A couple weeks ago a good friend and business owner asked me what all this CX stuff was about. Inspired, I put together this little video. Enjoy (and share!):
There’s a saying in CX: You’re not only competing against your industry peers, you’re also competing against Zappos. While folks in the shoe business can take that sentiment seriously and literally, the idea is that Customers these days are getting more used to outstanding experiences from certain brands. Besides the online shoe retailer, people point to Four Seasons hotels, Wegmans, and Apple, among a small group of elite Customer-centric companies. These brands are impacting Customer expectations far beyond their own industries. No matter what line of business you’re in (and whether you’re offering a product, service, or both), Customers know what it feels like to be treated well…and more and more they’re coming to expect it from everybody, no matter what. You could say, everybody’s expected to be Zappos these days.
That’s a lot of work. But here’s the good news: While Customers are comparing you to Trader Joe’s and USAA, they’re also comparing you to the Department of Motor Vehicles and (let’s be honest) just about any domestic airline not named Southwest or Jet Blue. My point being that, while Customer expectations are formed at the high end by these elite performers, sometimes they’re also prepared for the worst; and especially so if you happen to work within an ecosystem traditionally associated with poor experiences. Sometimes it doesn’t take moving heaven and earth or necessarily knocking an experience out of the park to make a mark. Simply addressing a known Customer pain-point that none of your peers is taking care of can do the trick. (more…)
When I left my last internal, corporate CX gig to go back into consulting, I wasn’t interested in taking on another full-time job. But a series of continuing interactions with recruiters and start-up founders has made me curious about it so from time to time I poke around on job boards and take a look more generally at what’s ‘out there’ on the CX job market.
If you’re looking for CX work, or if like me you just dip into Glassdoor or LinkedIn Jobs every once in a while just to see what’s up, you may have noticed what I did: It’s like the Wild West out there!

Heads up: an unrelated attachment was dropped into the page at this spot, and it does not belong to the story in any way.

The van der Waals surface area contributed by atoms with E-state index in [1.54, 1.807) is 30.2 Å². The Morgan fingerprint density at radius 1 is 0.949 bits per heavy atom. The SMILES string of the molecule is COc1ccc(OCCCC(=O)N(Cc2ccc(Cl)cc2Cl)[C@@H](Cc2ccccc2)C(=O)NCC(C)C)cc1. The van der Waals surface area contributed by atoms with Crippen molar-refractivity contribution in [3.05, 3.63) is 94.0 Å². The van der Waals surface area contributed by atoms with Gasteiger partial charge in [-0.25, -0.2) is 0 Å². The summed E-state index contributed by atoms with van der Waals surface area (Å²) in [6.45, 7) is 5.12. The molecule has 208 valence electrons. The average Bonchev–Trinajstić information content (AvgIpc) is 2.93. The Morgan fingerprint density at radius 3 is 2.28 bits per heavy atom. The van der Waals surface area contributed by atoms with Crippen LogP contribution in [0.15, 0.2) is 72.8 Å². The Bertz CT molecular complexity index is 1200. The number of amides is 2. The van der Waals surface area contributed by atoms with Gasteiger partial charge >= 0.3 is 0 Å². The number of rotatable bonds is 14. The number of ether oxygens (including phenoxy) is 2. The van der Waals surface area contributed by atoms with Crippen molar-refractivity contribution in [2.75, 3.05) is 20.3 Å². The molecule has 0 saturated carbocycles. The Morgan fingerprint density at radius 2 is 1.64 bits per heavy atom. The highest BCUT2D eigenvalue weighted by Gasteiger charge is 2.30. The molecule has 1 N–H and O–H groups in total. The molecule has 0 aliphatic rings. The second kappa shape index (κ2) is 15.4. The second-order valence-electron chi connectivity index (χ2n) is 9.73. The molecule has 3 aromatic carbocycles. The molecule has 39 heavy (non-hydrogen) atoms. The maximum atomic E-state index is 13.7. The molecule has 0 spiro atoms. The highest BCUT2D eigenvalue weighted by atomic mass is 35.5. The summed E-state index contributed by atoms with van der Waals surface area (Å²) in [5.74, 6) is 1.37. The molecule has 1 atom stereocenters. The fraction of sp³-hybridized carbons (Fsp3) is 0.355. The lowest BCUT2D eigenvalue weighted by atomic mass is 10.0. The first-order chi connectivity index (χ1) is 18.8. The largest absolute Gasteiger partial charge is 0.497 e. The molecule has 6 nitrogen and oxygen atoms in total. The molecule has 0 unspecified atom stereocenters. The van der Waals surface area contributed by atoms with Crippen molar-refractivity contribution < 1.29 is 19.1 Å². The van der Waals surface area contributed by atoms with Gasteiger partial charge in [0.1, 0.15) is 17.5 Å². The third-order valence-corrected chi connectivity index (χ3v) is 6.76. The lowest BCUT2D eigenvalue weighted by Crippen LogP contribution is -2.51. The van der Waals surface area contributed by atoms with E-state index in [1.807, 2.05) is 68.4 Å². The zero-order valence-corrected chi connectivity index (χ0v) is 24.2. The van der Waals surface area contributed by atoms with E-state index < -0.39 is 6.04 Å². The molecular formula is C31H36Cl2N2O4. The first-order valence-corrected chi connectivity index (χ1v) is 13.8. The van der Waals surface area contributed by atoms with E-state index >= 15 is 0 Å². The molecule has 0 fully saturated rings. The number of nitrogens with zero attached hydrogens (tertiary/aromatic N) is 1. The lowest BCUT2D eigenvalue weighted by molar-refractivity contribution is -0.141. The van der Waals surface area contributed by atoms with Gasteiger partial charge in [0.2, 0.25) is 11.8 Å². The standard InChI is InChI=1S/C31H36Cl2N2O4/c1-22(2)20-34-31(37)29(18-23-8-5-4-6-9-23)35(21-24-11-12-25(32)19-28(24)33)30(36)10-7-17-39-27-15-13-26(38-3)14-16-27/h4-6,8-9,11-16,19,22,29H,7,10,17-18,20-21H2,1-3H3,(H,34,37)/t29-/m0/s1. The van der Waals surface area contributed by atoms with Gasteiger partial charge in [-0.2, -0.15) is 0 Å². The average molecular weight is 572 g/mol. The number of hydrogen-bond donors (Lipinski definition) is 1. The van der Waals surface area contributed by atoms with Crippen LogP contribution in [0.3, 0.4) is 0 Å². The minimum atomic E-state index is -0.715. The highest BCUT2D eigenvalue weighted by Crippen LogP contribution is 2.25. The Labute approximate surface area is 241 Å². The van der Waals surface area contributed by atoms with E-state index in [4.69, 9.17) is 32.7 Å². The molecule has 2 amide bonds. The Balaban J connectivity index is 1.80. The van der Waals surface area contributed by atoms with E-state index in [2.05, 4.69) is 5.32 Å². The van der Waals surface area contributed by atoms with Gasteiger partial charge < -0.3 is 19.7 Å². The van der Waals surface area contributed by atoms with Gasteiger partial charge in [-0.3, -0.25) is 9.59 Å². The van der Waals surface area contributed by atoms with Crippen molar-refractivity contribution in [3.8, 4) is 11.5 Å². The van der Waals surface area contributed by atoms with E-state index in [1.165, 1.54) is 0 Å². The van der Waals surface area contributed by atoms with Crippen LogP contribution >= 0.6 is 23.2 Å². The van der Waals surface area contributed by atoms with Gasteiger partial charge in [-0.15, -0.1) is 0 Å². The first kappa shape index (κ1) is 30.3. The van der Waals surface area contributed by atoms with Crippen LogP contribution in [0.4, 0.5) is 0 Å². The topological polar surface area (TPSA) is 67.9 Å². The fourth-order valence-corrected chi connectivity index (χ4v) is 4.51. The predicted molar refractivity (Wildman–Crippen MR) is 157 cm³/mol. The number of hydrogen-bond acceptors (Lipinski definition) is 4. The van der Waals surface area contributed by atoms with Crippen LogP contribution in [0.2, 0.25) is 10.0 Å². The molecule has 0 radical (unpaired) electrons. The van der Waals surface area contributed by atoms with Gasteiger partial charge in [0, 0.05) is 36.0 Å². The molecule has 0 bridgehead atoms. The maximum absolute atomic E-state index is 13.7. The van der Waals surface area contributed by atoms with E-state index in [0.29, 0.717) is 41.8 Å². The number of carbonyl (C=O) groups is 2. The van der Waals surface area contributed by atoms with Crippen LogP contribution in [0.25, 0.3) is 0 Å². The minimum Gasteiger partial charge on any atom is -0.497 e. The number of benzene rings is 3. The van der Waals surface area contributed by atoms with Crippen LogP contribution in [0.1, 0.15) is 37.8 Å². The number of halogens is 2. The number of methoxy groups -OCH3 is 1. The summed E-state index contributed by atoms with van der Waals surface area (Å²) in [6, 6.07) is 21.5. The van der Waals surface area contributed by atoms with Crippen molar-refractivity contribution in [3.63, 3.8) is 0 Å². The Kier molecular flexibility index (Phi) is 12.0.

I don’t know if it’s because CX is a relatively young field (or at least it’s become more prevalent lately) or if perhaps “Customer Experience” is becoming popular enough as a term or perhaps a catch-phrase in the business world that it’s popping up more often. But one thing’s for certain: There are a lot of jobs listed out there whose titles at least sound like they’re CX. My first thoughts on this took me back to the trend many years ago where organizations were falling all over themselves to create a Quality Department or Office of Operational Excellence or Business Process Improvement Team and I wondered if perhaps this was another trend that companies are chasing after with varying degrees of success and different levels of actual dedication. (more…)
I recently took part in a discussion among CX experts regarding FCR, short in our parlance for First Contact Resolution. That it used to be called First Call Resolution speaks to one point I want to make. We struggled with this in the last job I had as the Director of CX: How to even define FCR.
Some on the team wanted to drive it from our own internal metrics, based on actual experiences of our Customers rather than from surveying them. I generally recommend and prefer this sort of approach: While it’s always great to solicit feedback from our Customers, it’s even better to capture their actual experiences. If a Customer says it took too long, that’s valuable feedback, but if you’re like me, your first question is, “Okay, how long is ‘too long?’ How long did it actually take?” Knowing that can help us better determine what our goals should be.
That makes sense, but context matters. Consider the following scenario: A Customer contacts your support desk through online chat and the agent (or bot!) immediately recognizes that the complexity of the issue requires live over-the-phone support and directs the Customer to call a specific number. The Customer calls right away, gets right through (perhaps because this is a dedicated line explicitly for this sort of circumstance), the telephony system recognizes the Customer’s phone number and pre-populates the tools for the phone agent with all the information needed. Armed with this data the agent is able to quickly and effectively walk the Customer through a recovery tree and resolve the issue. The Customer is not only satisfied, but probably pretty impressed by how easily your organization moved him or her between channels and solved the problem. (more…)